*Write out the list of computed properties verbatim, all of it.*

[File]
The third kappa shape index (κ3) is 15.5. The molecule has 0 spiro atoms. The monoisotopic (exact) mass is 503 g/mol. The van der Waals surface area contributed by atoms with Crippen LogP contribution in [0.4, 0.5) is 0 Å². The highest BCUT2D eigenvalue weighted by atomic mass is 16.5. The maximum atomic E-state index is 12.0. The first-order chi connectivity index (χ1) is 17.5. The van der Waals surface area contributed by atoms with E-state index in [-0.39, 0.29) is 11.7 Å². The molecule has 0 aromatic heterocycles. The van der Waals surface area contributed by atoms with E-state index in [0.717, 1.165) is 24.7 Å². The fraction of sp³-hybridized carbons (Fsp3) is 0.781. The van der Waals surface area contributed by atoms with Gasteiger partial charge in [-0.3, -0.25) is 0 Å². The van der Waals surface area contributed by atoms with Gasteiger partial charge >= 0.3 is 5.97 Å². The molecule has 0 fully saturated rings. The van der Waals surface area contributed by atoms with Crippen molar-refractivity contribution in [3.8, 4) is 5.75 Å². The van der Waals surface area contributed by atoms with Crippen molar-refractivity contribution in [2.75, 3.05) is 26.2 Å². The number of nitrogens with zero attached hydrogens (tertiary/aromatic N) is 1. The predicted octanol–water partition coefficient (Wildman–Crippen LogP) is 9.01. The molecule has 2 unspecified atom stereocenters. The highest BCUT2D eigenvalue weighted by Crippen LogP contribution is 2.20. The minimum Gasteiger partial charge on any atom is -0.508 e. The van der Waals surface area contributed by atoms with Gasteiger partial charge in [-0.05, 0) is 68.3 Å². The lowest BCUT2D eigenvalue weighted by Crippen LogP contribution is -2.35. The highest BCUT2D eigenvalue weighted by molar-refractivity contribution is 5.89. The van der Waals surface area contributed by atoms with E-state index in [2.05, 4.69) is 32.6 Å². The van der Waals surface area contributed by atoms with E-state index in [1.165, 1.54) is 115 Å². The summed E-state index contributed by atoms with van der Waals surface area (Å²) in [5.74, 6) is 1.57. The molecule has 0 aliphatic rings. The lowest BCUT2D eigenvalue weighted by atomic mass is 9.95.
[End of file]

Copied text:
The third kappa shape index (κ3) is 15.5. The molecule has 0 spiro atoms. The monoisotopic (exact) mass is 503 g/mol. The van der Waals surface area contributed by atoms with Crippen LogP contribution in [0.4, 0.5) is 0 Å². The highest BCUT2D eigenvalue weighted by atomic mass is 16.5. The maximum atomic E-state index is 12.0. The first-order chi connectivity index (χ1) is 17.5. The van der Waals surface area contributed by atoms with E-state index in [-0.39, 0.29) is 11.7 Å². The molecule has 0 aromatic heterocycles. The van der Waals surface area contributed by atoms with E-state index in [0.717, 1.165) is 24.7 Å². The fraction of sp³-hybridized carbons (Fsp3) is 0.781. The van der Waals surface area contributed by atoms with Gasteiger partial charge in [-0.3, -0.25) is 0 Å². The van der Waals surface area contributed by atoms with Gasteiger partial charge >= 0.3 is 5.97 Å². The molecule has 0 fully saturated rings. The van der Waals surface area contributed by atoms with Crippen molar-refractivity contribution in [3.8, 4) is 5.75 Å². The van der Waals surface area contributed by atoms with Crippen molar-refractivity contribution in [2.75, 3.05) is 26.2 Å². The number of nitrogens with zero attached hydrogens (tertiary/aromatic N) is 1. The predicted octanol–water partition coefficient (Wildman–Crippen LogP) is 9.01. The molecule has 2 unspecified atom stereocenters. The highest BCUT2D eigenvalue weighted by Crippen LogP contribution is 2.20. The minimum Gasteiger partial charge on any atom is -0.508 e. The van der Waals surface area contributed by atoms with Gasteiger partial charge in [-0.05, 0) is 68.3 Å². The lowest BCUT2D eigenvalue weighted by Crippen LogP contribution is -2.35. The highest BCUT2D eigenvalue weighted by molar-refractivity contribution is 5.89. The van der Waals surface area contributed by atoms with E-state index in [2.05, 4.69) is 32.6 Å². The van der Waals surface area contributed by atoms with E-state index in [1.165, 1.54) is 115 Å². The summed E-state index contributed by atoms with van der Waals surface area (Å²) in [5.74, 6) is 1.57. The molecule has 0 aliphatic rings. The lowest BCUT2D eigenvalue weighted by atomic mass is 9.95.